So instead of tediously entering these numbers by hand for each neighborhood, we simply run the spatial join process once (after we’ve finished adding the points for all 291 neighborhoods) and the IDs are automatically added.
I’m working with a grad student who needs to create a new shapefile from scratch, and thought I’d turn the instructions for doing this in ArcGIS into a tutorial / post for creating new point layers. The idea in this example is to create a point layer that shows the relative center of 291 neighborhoods in New York City. Since many of these neighborhoods are place names without finite boundaries, we’ll have to use various sources (NYC Planning map and Rand McNally street maps) to pinpoint the relative center of each neighborhood.
These points will be used for labeling each neighborhood. In this case, creating a new, georeferenced layer is preferable to creating 291 text labels on a map that are not tied to geography in any way.
- The first step is to download some layers from the NYC Department of Planning to use for reference, such as a layer for boroughs and community districts. Community districts are used by the city to approximate neighborhoods. Many of the neighborhoods that we are trying to plot are, in many cases, smaller areas or places within these boundaries.
Next, open ArcCatalog and create a folder to store the data. Then, right click on the folder in the table of contents and select New – Shapefile. In the Create New Shapefile window, we give the shapefile a name, select Point as the feature type, and hit Edit to change the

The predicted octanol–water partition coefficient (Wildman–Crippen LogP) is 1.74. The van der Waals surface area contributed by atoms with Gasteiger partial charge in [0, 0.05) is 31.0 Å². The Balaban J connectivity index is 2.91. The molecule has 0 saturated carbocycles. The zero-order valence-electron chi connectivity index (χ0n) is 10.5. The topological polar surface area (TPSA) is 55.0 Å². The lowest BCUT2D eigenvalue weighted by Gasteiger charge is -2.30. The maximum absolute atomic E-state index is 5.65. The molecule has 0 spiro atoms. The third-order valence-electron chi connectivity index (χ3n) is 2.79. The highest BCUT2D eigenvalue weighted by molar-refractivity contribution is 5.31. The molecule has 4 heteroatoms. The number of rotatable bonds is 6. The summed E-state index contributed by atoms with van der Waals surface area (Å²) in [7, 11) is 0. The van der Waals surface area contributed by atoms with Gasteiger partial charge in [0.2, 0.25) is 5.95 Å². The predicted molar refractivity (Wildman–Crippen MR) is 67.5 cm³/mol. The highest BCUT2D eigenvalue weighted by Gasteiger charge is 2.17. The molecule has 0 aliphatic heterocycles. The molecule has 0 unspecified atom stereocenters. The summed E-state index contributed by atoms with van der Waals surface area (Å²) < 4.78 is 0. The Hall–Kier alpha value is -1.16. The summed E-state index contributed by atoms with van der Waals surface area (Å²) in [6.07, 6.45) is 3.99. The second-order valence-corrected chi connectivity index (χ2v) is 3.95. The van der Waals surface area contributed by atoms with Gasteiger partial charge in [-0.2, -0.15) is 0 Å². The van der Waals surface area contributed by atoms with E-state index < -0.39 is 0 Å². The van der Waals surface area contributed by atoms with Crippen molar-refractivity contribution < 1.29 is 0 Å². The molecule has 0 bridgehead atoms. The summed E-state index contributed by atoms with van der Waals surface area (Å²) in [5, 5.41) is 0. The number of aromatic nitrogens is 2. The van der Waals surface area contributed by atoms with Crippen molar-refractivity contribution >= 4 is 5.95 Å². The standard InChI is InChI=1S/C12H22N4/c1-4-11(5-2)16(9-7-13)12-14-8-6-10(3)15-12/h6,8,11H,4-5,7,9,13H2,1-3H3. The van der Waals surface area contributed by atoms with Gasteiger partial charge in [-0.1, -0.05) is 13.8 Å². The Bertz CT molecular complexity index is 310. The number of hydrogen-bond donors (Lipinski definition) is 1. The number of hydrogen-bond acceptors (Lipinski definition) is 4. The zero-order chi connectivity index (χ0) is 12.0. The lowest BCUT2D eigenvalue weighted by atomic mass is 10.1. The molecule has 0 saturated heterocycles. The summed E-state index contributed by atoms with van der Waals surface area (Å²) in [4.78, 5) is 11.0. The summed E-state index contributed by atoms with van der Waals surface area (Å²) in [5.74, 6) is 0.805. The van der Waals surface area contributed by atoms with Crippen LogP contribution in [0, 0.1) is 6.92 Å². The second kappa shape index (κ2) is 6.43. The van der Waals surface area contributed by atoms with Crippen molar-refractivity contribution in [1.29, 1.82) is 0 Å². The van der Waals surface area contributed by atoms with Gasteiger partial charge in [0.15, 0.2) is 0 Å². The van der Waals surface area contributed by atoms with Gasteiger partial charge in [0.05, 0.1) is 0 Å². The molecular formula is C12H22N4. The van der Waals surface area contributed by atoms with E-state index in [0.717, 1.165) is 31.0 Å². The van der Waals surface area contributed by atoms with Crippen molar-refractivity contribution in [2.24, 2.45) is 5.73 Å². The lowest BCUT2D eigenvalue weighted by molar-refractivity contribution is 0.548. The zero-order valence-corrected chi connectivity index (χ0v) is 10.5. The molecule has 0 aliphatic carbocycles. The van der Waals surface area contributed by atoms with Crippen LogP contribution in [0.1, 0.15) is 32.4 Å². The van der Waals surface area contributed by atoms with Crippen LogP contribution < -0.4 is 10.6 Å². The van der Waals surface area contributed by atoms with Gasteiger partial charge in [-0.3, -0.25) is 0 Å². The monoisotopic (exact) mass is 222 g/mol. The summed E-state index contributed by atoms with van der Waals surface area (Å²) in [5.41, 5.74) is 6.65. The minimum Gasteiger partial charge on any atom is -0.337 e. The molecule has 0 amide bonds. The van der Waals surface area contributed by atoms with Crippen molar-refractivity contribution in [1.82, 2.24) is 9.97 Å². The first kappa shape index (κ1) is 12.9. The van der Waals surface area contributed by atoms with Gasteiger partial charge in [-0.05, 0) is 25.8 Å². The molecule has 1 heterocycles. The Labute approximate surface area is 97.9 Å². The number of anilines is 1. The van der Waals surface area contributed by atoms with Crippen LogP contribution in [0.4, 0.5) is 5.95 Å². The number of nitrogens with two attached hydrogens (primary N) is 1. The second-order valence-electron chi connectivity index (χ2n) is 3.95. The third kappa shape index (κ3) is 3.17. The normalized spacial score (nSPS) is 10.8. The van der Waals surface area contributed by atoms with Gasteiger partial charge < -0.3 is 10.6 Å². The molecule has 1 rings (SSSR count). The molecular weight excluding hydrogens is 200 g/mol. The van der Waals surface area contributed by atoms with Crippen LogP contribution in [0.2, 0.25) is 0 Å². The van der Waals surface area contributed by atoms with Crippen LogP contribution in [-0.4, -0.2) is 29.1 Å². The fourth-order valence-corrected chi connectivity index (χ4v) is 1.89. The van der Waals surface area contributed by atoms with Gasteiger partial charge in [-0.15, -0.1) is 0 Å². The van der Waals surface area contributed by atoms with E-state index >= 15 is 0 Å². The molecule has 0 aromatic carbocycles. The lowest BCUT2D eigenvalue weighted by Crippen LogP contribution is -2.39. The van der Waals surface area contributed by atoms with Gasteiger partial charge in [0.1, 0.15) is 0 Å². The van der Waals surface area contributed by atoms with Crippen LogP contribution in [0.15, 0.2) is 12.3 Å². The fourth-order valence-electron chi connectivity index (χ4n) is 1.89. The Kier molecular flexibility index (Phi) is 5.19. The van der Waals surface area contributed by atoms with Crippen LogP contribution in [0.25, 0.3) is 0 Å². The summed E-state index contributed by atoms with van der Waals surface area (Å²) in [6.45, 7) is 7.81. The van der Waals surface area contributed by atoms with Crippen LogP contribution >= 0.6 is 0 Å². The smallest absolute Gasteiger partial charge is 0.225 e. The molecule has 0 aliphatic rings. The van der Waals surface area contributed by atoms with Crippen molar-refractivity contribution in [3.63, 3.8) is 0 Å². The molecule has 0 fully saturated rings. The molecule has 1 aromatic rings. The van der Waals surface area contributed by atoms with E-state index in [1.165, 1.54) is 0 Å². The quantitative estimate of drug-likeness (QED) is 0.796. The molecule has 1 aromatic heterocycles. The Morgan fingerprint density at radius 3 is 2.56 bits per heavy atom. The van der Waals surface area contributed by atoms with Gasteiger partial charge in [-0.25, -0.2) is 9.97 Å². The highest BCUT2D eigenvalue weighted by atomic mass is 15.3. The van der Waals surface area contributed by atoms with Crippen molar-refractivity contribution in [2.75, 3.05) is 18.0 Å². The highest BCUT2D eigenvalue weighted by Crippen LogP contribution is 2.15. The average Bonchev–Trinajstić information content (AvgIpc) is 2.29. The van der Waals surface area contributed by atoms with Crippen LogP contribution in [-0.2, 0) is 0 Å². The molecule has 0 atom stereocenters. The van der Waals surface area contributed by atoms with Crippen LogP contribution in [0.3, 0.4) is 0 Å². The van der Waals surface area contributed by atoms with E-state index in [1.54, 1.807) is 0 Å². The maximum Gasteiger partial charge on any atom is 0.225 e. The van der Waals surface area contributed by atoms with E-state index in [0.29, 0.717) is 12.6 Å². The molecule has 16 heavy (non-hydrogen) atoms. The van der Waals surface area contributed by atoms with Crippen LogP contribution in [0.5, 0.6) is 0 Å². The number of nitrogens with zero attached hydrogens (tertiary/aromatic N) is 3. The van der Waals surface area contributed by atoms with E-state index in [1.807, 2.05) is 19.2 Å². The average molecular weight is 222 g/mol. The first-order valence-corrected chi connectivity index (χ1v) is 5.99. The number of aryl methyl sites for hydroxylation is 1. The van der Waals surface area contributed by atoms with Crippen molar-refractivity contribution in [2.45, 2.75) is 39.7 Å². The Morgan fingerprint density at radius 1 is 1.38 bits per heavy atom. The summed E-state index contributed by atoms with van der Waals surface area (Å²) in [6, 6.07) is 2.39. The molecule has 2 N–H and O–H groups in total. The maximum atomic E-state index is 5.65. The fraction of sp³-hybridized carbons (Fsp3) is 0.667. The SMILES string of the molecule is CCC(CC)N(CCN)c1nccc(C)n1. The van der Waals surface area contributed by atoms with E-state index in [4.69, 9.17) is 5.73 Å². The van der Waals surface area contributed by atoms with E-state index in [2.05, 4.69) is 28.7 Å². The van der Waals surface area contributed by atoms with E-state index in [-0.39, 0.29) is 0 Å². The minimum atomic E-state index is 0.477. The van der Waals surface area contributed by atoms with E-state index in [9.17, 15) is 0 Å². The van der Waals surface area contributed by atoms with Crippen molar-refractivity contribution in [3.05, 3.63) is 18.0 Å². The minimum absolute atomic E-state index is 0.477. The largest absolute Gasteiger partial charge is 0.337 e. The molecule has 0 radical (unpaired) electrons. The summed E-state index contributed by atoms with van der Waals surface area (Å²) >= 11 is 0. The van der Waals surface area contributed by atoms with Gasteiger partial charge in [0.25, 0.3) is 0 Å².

coordinate system. In the Spatial Reference Properties menu, we’ll import a coordinate system from one of the files we downloaded from NYC Planning, which uses New York State Plane for Long Island. Click OK and OK again, and we’ll have a new shapefile.
- Right now, our new shapefile isn’t very exciting because it’s empty – you can preview it in the catalog to see for yourself. If you preview the table, you’ll see that Arc created three fields – FID, Shape, and ID, which it will automatically fill in when we start creating features. Before we do that, we’ll have to add an additional column to store the name of the neighborhood. To do that, open ArcMap and add the neighborhood layer to the map. Then, right click on the layer in the Table of Contents and open the attribute table. Hit the Options button and choose Add Field. In the Add Field menu, name the new field, choose Text as the type, and change the length to 80 (in case we have some neighborhoods with long names). Hit OK, and you’ll have a new field.
- Let’s add our reference layers next. Hit the Add Data button (or File – Add Data), and add the borough boundaries and community districts (if you don’t see anything after you add them, right click on one of these layers and choose Zoom to Layer). Go into the symbology tab for each layer and change their display to make the areas appear more distinctive. Make sure your neighborhood layer is on top of your other layers.